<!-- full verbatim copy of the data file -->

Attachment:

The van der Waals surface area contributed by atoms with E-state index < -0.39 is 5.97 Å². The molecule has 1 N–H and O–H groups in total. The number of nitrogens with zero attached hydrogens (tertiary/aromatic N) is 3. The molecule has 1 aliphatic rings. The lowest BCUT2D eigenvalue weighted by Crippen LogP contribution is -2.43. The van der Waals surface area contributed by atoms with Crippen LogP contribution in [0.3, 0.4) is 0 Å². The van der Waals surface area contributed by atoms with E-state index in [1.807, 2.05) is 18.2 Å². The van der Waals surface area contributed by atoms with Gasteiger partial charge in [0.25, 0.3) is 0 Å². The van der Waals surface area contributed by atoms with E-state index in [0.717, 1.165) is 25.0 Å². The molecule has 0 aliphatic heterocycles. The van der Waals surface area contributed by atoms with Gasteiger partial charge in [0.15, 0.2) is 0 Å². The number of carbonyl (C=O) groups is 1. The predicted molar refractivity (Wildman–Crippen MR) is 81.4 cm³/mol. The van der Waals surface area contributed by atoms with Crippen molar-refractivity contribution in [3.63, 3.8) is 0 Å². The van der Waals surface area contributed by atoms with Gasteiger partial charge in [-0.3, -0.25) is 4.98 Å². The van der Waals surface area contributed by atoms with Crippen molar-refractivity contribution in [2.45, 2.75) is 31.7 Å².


The van der Waals surface area contributed by atoms with E-state index < -0.39 is 5.97 Å². The molecule has 1 N–H and O–H groups in total. The number of nitrogens with zero attached hydrogens (tertiary/aromatic N) is 3. The molecule has 1 aliphatic rings. The lowest BCUT2D eigenvalue weighted by Crippen LogP contribution is -2.43. The van der Waals surface area contributed by atoms with Crippen LogP contribution in [0.3, 0.4) is 0 Å². The van der Waals surface area contributed by atoms with E-state index in [1.807, 2.05) is 18.2 Å². The van der Waals surface area contributed by atoms with Gasteiger partial charge in [0.25, 0.3) is 0 Å². The van der Waals surface area contributed by atoms with E-state index in [0.717, 1.165) is 25.0 Å². The molecule has 0 aliphatic heterocycles. The van der Waals surface area contributed by atoms with Gasteiger partial charge in [0.15, 0.2) is 0 Å². The number of carbonyl (C=O) groups is 1. The predicted molar refractivity (Wildman–Crippen MR) is 81.4 cm³/mol. The van der Waals surface area contributed by atoms with Crippen molar-refractivity contribution in [3.63, 3.8) is 0 Å². The van der Waals surface area contributed by atoms with Gasteiger partial charge in [-0.3, -0.25) is 4.98 Å². The van der Waals surface area contributed by atoms with Crippen molar-refractivity contribution in [2.45, 2.75) is 31.7 Å².